Workers at the Burberry factory in south Wales have decided to fight closure plans after a mass meeting.
Burberry took over the Treorchy factory in 1989
Mervin Burnett, of the GMB union, said shock had turned to anger and they are to write to the firm asking it to withdraw the 300 redundancy notices.
The union wants to examine the firm's financial position and consider ways to save the plant at Treorchy, Rhondda.
Burberry will talk to the assembly government but it looks set to move production to Asia or South America.
Burberry said the plant was not "commercially viable", but the company would not abandon the UK when the Rhondda plant closes in December.
The GMB union said it is appalled by the decision, claiming Wales had now lost 46,000 manufacturing jobs since 1994.
Enterprise Minister Andrew Davies said he would be talking to Burberry's managing director to make the case for the firm retaining its Rhonnda operation.
He said the closure was "a bolt from the blue" with no indication that they were planning an announcement.
"We certainly want to find out why they are doing this to see if there's anything we can do as a government to change their minds," Mr Davies said.
Rhondda MP Chris Bryant said he felt angered and betrayed by the news that the plant making polo shirts was to close.
He said senior managers had guaranteed to consult him before they considered closure and broke their promise.
Mr Bryant told BBC Wales he had met senior management two years ago, and they had guaranteed then they were not thinking about closing the plant.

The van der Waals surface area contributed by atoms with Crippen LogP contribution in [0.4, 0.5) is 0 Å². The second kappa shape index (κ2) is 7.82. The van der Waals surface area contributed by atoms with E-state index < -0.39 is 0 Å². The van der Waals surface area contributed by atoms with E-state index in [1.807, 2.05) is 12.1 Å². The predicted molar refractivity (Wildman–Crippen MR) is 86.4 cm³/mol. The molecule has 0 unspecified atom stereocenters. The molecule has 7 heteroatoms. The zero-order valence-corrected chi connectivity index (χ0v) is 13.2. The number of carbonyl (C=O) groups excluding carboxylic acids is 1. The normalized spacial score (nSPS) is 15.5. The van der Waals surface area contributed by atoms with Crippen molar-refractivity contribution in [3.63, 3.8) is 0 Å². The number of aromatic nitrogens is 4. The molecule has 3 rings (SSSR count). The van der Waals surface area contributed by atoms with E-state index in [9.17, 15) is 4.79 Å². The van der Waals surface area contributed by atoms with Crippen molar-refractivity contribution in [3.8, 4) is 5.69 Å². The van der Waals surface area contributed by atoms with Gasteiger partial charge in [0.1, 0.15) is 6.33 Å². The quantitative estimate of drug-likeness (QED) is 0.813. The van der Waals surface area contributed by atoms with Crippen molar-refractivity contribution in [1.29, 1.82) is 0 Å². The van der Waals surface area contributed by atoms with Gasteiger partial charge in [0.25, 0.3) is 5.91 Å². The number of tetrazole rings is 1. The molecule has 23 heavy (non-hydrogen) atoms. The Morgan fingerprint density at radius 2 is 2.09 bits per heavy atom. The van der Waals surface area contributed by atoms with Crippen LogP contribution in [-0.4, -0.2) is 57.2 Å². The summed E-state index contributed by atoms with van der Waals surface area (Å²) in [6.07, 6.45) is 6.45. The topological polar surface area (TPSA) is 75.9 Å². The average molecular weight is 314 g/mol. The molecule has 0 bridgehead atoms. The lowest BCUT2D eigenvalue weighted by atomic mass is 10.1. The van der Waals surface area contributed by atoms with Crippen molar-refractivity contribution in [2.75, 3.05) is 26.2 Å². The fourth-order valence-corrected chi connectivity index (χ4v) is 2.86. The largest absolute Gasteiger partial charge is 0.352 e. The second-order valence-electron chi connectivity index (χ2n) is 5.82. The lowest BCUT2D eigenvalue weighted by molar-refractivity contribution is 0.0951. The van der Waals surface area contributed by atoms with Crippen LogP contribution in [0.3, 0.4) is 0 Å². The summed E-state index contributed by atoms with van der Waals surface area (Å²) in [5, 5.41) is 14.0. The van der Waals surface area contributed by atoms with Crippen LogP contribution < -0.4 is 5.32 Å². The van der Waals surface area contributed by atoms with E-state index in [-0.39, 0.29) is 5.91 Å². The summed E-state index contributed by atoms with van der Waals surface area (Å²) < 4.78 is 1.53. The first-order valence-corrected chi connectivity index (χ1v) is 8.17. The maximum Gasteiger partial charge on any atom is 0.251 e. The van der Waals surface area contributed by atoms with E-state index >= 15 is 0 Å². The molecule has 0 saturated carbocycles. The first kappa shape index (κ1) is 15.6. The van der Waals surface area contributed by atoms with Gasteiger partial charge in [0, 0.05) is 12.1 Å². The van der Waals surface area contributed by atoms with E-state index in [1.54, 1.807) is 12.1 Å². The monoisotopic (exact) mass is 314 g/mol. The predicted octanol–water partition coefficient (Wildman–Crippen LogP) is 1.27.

"If they were even going to be thinking about going down that line, they [said they] would get in touch with me first, so that if there was a package we could put in from the Welsh assembly to help them stay here that would be possible, and they've not stood by that promise," he said.
However, Mr Bryant said he thought there was still a chance the factory could be saved, and he and Rhondda AM Leighton Andrews met the managing director on Wednesday to discuss the situation.
The company said the closure plan follows a year-long review of its supply chain and manufacturing process, leaving managers with "no obvious alternative other than to propose the closure of the factory".
Production will go overseas, where costs are lower. The firm has not said specifically where, but it will be either Asia or South America.
It stressed the proposed closure was a one-off and the company would not abandon the UK, and there were no cuts planned at other sites.
Local councillor Robert Bevan said: "This is a bitter economic blow to the Rhondda Fawr and the county as a whole."
The factory at Treorchy has been producing clothes since 1939 but it was only taken over by Burberry in 1989.